While the movers and shakers in Congress, always with an eye to November elections, are deciding higher-profile matters, a small but significant reform that deserves support is wending its way through the committee process in Congress.
HR5242 would give small-business owners a chance — for the first time — to correct unintentional paperwork mistakes rather than being forced to pay a fine.
This small reform would reduce the regulatory burden on small businesses only a little, but it would be helpful.
The Small Business Paperwork Amnesty Act would not eliminate requirements that businesses comply with federal regulations, but would give them a chance to correct inadvertent mistakes.
Businesses of all sizes are required to fill out a dizzying array of forms to document their compliance with various federal regulations.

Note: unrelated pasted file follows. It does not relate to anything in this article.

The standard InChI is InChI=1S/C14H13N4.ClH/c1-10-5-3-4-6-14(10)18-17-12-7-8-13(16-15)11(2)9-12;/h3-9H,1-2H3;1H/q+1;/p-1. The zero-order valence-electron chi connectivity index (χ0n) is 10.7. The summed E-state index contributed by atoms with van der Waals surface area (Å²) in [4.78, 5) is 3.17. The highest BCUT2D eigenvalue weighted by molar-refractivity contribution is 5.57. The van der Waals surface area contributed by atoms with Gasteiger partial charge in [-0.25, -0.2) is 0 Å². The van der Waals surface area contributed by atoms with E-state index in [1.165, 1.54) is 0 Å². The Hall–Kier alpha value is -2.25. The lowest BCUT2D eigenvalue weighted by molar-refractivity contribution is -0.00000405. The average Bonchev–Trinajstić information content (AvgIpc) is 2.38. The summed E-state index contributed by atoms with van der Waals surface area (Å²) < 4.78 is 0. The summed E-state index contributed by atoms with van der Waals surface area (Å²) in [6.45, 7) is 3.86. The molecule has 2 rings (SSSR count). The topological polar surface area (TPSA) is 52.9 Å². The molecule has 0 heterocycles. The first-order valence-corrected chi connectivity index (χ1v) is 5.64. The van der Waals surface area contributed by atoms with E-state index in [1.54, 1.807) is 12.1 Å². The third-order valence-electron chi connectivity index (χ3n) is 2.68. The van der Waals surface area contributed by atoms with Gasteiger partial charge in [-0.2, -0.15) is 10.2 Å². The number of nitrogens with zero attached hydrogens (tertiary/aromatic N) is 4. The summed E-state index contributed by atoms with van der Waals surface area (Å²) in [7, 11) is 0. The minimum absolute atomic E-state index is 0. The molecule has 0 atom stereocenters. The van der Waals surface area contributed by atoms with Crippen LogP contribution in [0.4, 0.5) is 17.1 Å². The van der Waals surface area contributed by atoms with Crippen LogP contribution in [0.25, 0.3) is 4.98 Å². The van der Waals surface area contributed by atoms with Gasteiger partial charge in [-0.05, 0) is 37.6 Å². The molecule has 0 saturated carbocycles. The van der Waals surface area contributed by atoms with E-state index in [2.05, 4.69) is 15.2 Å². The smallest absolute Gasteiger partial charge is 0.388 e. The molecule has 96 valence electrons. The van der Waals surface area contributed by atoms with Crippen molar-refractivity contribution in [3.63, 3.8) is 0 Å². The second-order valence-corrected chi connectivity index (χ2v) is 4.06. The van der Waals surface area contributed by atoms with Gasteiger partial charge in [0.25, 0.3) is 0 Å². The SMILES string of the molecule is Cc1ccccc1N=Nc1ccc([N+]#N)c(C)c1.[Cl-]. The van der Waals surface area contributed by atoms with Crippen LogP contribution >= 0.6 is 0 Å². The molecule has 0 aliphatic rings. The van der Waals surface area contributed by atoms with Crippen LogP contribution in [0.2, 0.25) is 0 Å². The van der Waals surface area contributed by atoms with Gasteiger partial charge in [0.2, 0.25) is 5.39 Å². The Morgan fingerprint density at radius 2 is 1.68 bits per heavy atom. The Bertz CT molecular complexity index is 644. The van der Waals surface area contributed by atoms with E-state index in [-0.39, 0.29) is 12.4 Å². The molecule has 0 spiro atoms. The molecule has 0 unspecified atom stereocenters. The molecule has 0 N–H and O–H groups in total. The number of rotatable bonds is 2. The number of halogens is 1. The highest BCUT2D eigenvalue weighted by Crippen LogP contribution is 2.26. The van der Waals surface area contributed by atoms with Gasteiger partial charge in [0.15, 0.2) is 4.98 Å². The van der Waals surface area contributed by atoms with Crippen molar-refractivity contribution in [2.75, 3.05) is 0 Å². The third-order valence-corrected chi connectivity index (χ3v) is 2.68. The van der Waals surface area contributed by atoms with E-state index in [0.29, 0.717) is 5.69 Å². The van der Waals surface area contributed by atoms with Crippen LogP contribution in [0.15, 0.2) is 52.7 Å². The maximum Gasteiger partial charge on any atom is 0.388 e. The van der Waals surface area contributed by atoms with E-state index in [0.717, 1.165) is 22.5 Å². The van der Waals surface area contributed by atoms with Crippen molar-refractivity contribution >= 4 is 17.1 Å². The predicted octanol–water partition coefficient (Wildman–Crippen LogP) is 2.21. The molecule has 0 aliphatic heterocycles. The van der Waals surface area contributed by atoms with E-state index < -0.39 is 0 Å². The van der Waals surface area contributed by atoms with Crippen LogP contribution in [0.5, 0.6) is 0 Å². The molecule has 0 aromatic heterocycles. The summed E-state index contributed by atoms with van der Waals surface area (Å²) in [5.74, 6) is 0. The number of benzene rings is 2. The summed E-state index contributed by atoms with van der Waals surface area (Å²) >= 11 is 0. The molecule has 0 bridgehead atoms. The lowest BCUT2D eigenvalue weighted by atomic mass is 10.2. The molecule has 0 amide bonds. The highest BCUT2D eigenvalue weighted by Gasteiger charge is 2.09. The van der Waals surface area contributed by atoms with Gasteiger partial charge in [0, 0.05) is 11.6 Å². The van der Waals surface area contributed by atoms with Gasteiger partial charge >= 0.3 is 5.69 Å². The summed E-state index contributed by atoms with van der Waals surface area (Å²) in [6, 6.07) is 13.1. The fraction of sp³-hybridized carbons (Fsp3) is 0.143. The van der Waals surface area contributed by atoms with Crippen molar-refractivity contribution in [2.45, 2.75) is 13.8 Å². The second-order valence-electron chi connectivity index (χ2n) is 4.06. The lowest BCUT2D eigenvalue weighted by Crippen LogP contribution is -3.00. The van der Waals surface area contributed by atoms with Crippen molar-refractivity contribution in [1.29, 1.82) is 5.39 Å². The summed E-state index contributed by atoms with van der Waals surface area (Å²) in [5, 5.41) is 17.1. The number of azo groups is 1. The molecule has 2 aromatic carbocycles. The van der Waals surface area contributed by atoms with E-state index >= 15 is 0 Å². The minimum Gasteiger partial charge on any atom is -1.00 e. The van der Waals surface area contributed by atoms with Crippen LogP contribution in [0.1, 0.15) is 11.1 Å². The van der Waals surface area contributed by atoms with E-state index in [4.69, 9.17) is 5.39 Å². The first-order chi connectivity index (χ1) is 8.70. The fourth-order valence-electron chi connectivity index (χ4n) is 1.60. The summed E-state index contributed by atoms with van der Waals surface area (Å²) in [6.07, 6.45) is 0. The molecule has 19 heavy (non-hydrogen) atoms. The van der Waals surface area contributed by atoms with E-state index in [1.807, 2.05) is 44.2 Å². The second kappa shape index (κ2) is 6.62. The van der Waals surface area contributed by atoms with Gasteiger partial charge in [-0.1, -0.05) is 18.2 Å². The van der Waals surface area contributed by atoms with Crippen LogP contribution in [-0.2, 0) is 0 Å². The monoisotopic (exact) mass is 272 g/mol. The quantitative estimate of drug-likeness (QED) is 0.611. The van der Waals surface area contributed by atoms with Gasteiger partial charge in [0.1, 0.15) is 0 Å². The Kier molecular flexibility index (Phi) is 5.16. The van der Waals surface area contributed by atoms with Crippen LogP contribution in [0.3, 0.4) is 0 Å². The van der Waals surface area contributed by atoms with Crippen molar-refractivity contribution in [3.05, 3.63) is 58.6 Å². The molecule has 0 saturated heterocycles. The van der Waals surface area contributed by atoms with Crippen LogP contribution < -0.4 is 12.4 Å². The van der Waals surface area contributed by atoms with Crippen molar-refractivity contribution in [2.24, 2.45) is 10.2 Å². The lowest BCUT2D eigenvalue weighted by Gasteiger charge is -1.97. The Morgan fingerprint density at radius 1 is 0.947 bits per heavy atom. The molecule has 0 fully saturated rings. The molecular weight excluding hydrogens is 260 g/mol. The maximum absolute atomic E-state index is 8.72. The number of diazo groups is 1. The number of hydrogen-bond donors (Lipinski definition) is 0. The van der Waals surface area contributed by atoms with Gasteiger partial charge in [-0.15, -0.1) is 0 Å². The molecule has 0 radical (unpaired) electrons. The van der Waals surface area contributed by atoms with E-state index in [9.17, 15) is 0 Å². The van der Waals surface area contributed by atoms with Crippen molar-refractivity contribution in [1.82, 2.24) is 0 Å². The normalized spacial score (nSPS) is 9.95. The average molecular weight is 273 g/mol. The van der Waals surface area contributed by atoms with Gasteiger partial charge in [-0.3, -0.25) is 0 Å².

The fines for making mistakes on such forms can range from $50 to thousands of dollars. HR5242 would simply permit first-time “offenders” to fix their mistakes without having to pony up.
Exceptions are made for violations that have the potential to cause serious harm to the public or if failure to impose a fine would impede detection of criminal activity.
In 2005 economist Mark Crain performed a study for the Small Business Administration that concluded that federal regulations cost Americans $1.1 trillion a year.
The bulk of the direct costs fall on small businesses. Since they have fewer employees than larger firms, the cost to businesses with fewer than 20 employees, Crain calculated, averages $7,647 per employee per year.
Large firms get attention from journalists and other observers, but small businesses provide the very heartbeat of the U.S. economy.
Reducing needless costs imposed on them by government could be the single most important thing government can do to keep the economy humming along.
This reform has been introduced since the Clinton years (President Clinton and many Democrats supported it) but has never made it to final passage.
When it returns from electioneering Congress should get this reform done.